Remember that therapy is a process and not always a pleasant one. As you dig deep, things may seem to turn upside down and get worse before they get better. If you feel that you have a good therapist, I urge you to stick with it. The muck that you find in the caverns of your psyche will be cleaned out, and will be replaced with a core that is solid, healthy and constantly in stimulating stages of growth. You will come to like yourself and to love yourself.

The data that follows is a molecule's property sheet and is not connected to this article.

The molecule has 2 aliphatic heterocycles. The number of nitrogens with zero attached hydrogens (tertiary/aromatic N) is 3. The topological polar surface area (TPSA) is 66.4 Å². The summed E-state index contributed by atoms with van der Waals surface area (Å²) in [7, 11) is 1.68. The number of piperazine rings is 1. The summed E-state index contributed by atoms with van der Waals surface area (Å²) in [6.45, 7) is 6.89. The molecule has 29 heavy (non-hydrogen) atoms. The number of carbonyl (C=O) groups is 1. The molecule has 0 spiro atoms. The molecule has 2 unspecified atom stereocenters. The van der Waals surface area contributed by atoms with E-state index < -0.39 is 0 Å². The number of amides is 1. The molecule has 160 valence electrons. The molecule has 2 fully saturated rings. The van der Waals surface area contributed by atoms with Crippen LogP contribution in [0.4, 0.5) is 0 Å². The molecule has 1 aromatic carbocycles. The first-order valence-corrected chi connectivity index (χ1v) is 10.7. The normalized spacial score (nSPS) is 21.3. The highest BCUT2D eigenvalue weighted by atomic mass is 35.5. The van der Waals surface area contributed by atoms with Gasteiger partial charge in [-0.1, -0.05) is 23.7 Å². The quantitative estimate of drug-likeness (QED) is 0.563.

If your psychiatrist recommends medication, consider it in combination with psychotherapy. Finding the right medication may take multiple trials which may not always be agreeable. Medication does have side effects like dry mouth and constipation but you can learn to live with them. Once the right medications are found, it can make a huge difference. I have accepted that I will probably be on medication for the rest of my life and that’s okay because without them I believe I would not be able to function the way I am currently able to. Without them I would most likely slip back into a severe, intractable, suicidal depression (perhaps with psychosis) and end up killing myself. The right medication can be a godsend.